Utilize this time for hands-on activities and relationship building. Choose activities that allow for your children to participate in a hands-on way.

They like turtles? (Teenage mutant ninja turtles are all the rage!)- provide pictures of turtles that you have places on Ninja Turtle color cards (red, blue, orange, purple). Have them name the turtle that wears that color and then place it on a piece of construction paper matching that color.

Do a music and movement activity where they walk like a turtle, act like a turtle on their backs, etc.

Introduce different toy turtles and talk about the differences.

Make this circle time focus one of community and participation.

Have a second circle/group time after Free Play/Interest Center Time.

Sing a song or do a dance to transition from play to relaxing.

Utilize this time for reading the story and asking questions/sharing ideas about the story.


Free Play Time or Interest Center Time?

You state they can not wait to get to free play. Is this the same as interest center time?

You also state a curriculum. Are you required to follow a specific curriculum or do you plan your own?

For Interest Center Time (or free play), the activities can be set up to incorporate what they are interested in based on your theme or focus.

No.....I don't mean "Yay! It's Teenage Mutant Ninja Turtle Time!", although our kids would love that.....it's not appropriate to garnish impromptu swords and begin fighting!

What I do mean is that we need to gain an idea of what motivates and draws our particular group of children into play and use that to set activities...and each of our groups will be different.

It sounds like you have a good idea of what interests your children. Your observations are specific about what they enjoy doing.

Use this to your advantage in your planning (if you have say over this).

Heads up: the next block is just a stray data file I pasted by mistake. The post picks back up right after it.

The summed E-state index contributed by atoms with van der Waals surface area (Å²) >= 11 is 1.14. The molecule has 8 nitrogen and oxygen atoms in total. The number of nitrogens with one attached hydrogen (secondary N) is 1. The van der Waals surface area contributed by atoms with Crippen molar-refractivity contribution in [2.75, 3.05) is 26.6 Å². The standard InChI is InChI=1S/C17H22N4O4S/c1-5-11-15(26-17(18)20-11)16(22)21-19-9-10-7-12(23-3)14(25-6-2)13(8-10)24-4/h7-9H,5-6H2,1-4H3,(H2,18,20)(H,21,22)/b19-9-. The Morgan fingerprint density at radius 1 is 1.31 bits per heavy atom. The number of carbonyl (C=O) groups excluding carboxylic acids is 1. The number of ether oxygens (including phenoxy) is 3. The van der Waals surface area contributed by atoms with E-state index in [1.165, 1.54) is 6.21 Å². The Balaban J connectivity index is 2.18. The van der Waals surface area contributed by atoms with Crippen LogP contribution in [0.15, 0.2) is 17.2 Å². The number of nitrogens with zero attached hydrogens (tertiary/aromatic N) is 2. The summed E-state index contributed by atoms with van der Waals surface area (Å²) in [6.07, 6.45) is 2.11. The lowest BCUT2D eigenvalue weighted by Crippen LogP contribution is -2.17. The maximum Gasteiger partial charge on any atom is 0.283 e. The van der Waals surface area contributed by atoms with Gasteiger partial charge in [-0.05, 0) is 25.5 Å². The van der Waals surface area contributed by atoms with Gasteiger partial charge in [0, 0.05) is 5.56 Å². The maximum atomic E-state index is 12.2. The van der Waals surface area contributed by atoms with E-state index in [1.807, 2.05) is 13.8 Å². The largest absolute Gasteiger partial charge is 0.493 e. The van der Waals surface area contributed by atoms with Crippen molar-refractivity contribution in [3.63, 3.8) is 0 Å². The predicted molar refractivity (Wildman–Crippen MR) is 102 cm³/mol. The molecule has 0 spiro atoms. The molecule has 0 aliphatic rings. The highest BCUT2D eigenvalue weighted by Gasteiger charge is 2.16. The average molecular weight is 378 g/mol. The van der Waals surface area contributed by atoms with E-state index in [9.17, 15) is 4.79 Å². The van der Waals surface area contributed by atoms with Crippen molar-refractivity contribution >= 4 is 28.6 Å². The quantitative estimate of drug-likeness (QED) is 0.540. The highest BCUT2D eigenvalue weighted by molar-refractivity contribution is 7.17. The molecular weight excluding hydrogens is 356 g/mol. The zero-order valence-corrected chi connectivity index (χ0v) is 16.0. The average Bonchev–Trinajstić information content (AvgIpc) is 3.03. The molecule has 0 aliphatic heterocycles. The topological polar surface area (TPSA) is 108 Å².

You may find my series of choosing themes and activities helpful in this.

Click here to read my Plan A Theme article series.

Ratios and Planning

Finally, how many children do you have and how many adults (in addition to yourself) are in the classroom?

During Free Play/Interest Center Time, each adult might be assigned certain areas to oversee and interact with the children in.

For example:

In one program we had 16 three year olds and 2 adults.

We "separated" the room into halves which we called the "front of the room" and the "back of the room"!

The front of the room had art, computer, library, easel, math/manipulatives.

The back of the room had dramatic play, sand/water table, writing table, science table.

One week I was in (and planning for) the front of the room and my co-teacher was in (and planned for) the back of the room centers.

Some Resources

For some ideas on preschoolers and Circle Time, you may find the following pages helpful if you have not already read them:

Circle Time Dos and Don'ts

Setting Up Circle Time as an Interest Center

Also, here is a book written specifically for the age group you work with! I'm a HUGE fan of this book!



The Encyclopedia of Infant and Toddlers Activities for Children Birth to 3: Written by Teachers for Teachers

I hope this is helpful.

Also, what say you teachers? Do you have ideas and suggestions? Please share by clicking the comment button below!







Click here to post comments

Join in and write your own page! It's easy to do. How? Simply click here to return to Ask Miss Cheryl.